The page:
Pope Francis decries global 'winds of war' in Christmas Day message

ROME, Alvise Armellini (dpa)- Pope Francis issued a plea for global peace and decried the "winds of war" around the world in his traditional Christmas Day message on Monday, also calling for a "negotiated" two-state solution to the Israeli-Palestinian conflict.
Francis appeared at noon (1100 GMT) on the central balcony of St Peter's Basilica to deliver the Urbi et Orbi (to the city and to the world, in Latin) message and blessings.

"The winds of war are blowing in our world and an outdated model of development continues to produce human, societal and environmental decline," Francis said.
"Let us ask the Lord for peace for Jerusalem and for all the Holy Land," he said. "Let us pray that the will to resume dialogue may prevail between the parties."
Having previously criticized the United States' recognition of Jerusalem as the capital of Israel, the pope said a "negotiated solution" should "allow the peaceful coexistence of two states within mutually agreed and internationally recognized borders."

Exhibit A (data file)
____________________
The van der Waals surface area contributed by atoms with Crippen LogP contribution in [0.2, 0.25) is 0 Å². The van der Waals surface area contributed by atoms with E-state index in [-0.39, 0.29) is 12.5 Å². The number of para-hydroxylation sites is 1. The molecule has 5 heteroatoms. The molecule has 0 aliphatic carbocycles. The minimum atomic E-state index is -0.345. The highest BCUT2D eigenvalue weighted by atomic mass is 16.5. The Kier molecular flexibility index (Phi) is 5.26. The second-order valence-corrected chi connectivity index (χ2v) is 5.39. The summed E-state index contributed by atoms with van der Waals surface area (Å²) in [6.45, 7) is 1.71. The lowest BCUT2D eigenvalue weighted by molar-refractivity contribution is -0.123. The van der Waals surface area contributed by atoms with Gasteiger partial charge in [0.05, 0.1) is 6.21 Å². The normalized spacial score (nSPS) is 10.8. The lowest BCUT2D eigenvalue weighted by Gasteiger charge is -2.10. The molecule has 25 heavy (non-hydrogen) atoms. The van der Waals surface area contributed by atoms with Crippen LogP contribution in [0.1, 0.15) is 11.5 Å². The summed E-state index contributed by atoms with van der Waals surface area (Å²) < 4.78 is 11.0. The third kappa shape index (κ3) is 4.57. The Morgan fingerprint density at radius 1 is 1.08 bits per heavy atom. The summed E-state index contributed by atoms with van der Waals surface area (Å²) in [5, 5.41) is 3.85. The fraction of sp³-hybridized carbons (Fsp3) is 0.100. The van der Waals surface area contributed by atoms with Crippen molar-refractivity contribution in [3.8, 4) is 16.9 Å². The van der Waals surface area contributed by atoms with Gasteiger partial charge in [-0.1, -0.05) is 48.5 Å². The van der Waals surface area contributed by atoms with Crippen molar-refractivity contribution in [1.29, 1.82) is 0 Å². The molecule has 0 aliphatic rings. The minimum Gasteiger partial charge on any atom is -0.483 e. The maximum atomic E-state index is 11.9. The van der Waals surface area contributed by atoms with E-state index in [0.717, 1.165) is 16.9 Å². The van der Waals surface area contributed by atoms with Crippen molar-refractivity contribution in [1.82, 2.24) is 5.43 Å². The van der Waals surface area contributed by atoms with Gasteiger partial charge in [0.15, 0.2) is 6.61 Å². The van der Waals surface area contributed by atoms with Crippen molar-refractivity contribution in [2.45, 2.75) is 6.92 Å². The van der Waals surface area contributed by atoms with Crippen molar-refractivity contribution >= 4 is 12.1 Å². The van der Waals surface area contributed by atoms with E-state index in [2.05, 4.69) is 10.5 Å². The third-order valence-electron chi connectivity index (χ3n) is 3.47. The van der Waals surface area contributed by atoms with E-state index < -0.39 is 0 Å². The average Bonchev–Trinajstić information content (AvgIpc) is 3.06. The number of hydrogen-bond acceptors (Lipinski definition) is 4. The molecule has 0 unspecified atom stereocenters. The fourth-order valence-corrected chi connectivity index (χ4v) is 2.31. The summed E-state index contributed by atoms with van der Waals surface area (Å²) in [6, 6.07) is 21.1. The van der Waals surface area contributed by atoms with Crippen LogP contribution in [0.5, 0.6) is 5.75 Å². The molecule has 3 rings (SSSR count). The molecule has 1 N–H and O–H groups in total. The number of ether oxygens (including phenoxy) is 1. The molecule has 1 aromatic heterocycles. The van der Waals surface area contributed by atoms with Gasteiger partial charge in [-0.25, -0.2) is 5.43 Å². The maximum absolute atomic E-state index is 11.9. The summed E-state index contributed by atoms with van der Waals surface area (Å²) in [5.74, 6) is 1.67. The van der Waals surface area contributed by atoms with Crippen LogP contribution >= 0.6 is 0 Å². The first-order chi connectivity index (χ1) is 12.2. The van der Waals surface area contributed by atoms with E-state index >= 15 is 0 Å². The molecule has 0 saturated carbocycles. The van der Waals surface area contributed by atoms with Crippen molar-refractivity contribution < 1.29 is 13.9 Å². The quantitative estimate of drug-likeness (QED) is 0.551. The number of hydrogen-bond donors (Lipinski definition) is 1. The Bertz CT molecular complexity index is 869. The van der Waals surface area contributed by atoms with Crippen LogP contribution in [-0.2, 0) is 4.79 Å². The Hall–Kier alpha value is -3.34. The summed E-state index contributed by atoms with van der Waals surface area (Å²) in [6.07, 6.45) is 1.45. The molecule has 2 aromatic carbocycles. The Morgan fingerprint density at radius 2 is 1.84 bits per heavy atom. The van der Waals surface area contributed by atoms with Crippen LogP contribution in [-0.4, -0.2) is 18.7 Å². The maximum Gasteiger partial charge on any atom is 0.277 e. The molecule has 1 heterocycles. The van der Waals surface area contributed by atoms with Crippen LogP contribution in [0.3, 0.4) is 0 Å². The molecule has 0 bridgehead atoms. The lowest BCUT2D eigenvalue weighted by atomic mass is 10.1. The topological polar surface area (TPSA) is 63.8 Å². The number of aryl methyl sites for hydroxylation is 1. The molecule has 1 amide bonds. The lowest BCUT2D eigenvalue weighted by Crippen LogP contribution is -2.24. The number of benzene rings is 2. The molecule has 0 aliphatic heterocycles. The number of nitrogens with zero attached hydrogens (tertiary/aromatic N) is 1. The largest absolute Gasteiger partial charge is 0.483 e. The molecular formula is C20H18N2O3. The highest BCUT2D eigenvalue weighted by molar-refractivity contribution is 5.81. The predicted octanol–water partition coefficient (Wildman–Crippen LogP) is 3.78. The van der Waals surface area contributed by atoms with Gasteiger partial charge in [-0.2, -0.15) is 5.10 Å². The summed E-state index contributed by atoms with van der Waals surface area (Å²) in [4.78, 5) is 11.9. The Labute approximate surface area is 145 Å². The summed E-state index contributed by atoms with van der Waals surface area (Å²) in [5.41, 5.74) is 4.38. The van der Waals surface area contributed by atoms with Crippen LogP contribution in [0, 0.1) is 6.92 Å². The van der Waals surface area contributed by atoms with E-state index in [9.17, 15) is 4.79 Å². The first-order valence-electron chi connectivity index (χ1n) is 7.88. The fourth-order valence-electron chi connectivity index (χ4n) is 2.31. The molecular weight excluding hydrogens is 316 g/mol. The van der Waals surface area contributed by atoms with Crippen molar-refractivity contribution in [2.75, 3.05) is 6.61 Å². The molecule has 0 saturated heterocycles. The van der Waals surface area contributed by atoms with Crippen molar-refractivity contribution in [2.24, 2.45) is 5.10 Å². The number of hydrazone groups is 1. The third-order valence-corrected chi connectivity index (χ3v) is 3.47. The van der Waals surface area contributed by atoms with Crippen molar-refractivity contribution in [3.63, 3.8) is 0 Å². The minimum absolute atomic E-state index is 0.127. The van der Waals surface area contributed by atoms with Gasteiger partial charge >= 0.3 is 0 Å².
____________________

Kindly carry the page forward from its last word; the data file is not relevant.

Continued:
The pope said he could see Jesus in the faces of children living in all war-stricken zones, and from refugee or jobless families.
"Jesus knows well the pain of not being welcomed and how hard it is not to have a place to lay one's head. May our hearts not be closed as they were in the homes of Bethlehem," he said.
Francis called for an end to conflicts and tensions in Syria and Iraq, as well as in Yemen, South Sudan, Somalia, Burundi, Democratic Republic of Congo, Central African Republic, Nigeria, Ukraine, the Korean peninsula and Venezuela.
He also evoked the plight of the Rohingya Muslim minority in Myanmar and Bangladesh, two countries he visited four weeks ago.
"It is my hope that the international community will not cease to work to ensure that the dignity of the minority groups present in the region is adequately protected," he said.
Popes usually deliver the Urbi et Orbi at Christmas and Easter.
The Urbi et Orbi also offers a pardon for sins. It is valid for people who attend the ceremony live, but also for those who remotely follow it on the radio or television.
According to the Vatican, 50,000 people were present in St Peter's Square for this year's message.

Monday, December 25th 2017
Alvise Armellini

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